From where it began in Muzaffarnagar, a march to end lingering unease

Mehraj, 40, who lost her husband Nazar Mohammed that day and now does manual work to provide for her son and two daughters, is quiet when asked about the meeting.

Written by Seema Chishti | Muzaffarnagar | Published: August 17, 2015 4:12:05 am
Joli Neher, Muzaffarnagar, Joli village, V M Singh, Rashtriya Kisan Mazdoor Sangathan, India news, news The canal near Jouli. (Source: Express photo by Oinam Anand)

Joli Neher, the stream that flows just next to Muzaffarnagar’s Joli village, is in full flow in the monsoon. It contributes hugely to Muzaffarnagar’s agriculture. But since 2013, the scenic Joli bridge has had a policeman posted. The “Neher road” has become known as the epicentre of the riots that hit the city.

It was rumours of “several” people being killed and pushed into the stream two years ago that led to the spiral of rioting. It was later found that six people had died in that incident, three Hindus and three Muslims.

Now, there is relative peace. But most residents will insist something is not quite right.

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It is with that in mind that V M Singh, a prominent farmer-activist and a former MLA currently with Rashtriya Kisan Mazdoor Sangathan, has decided to hold a peace march Monday, meant to commemorate Independence Day, from that very point on where trouble started, through Joli village, to Maulana Azad School in Tewra village.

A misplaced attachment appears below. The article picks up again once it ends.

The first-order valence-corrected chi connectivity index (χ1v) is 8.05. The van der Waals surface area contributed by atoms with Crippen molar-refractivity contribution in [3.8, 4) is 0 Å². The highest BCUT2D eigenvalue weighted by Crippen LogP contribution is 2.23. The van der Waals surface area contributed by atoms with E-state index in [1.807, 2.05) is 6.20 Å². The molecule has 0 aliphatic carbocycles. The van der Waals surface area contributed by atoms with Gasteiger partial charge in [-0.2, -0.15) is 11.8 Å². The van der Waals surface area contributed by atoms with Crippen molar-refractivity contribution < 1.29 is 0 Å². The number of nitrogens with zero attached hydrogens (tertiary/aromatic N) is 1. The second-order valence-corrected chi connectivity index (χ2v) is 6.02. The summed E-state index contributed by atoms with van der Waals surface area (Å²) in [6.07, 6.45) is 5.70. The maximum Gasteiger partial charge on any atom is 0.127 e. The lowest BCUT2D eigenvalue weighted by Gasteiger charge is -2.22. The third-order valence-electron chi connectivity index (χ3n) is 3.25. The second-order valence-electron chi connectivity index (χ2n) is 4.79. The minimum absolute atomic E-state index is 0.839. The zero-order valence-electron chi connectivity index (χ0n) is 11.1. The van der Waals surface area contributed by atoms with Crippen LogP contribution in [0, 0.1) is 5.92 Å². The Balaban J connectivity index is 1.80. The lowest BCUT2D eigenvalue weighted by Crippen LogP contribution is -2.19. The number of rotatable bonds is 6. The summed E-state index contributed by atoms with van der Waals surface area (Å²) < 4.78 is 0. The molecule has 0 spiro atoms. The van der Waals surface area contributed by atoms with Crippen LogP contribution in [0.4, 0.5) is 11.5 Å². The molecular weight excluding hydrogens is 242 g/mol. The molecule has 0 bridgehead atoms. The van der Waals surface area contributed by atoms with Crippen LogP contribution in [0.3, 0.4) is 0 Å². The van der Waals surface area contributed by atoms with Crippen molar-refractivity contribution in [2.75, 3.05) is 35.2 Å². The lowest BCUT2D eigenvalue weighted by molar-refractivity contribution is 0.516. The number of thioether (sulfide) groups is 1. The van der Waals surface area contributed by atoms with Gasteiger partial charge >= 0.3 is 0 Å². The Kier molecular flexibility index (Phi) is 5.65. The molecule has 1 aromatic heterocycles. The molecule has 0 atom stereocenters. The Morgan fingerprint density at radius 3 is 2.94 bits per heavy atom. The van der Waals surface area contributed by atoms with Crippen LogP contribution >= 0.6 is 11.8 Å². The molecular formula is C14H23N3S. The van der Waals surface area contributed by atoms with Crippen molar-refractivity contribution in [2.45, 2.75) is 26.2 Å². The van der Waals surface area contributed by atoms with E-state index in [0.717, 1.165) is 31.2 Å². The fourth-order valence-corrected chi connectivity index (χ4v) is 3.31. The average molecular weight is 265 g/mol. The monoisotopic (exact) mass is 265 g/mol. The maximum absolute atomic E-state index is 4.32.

“This is not a political programme, but a Hindu-Muslim ekta meeting. K P S Gill, the archbishop of Delhi, the Madanis from Jamiat Ulema-e-Hind and several other reputable persons, singers like Jassi and poets like Wasim Barelvi will address the meeting.” Singh believes just the build-up has done a lot to stir up peace, rather than trouble. “I attended so many small meetings in Muzaffarnagar and saw enthusiasm.

Even in the middle of the night, people gathered to hear about the need to acknowledge the breach in the social fabric and sew it back.”
Dr Irfan, a doctor among the organisers, had stopped going to Jat-populated villages, but has being doing so since a month ago. “I was welcomed heartily… There is nothing like keeping contact alive.”

There also are economic reasons for the concern. V M Singh is known in these parts for his numerous court interventions and PILs in Allahabad High Court on the problems sugarcane farmers face with mill owners. Peace, he says, is important for farmers, otherwise all their concerns can be overshadowed by a “Hindu-Muslim” situation.

Says Vikas Baliyan, a key organiser, “Land prices have fallen one-third at least, other businesses feel the dip, the mazdoor has run away. Farmers hesitate to go alone to their fields… A mediaeval mindset has come back.”

Dr Uday Beer Singh, a former principal associated with many  Jat associations, says: “The knot of unease hasn’t been fully loosened. There is mistrust… must mend that.”

Iqbal Husain, who runs a security agency in Rourkeli, says, “Many small jobs are done traditionally by Muslims. They have disappeared or relocated.” Adds Baliya, “Sometimes small tractor repairs are not possible. A way of life has been affected.”

But talking peace aggressively worries the police. Says officer Pawar at Bhopa police station, “The trouble is healing slowly. Sometimes talking about it, even if talking about peace, can create trouble.”

Mehraj, 40, who lost her husband Nazar Mohammed that day and now does manual work to provide for her son and two daughters, is quiet when asked about the meeting. Looking at her son Mohsin, 15,  training to be a maulvi, she says, “My neighbours, mostly Kumhars, are very good and kind to us.”

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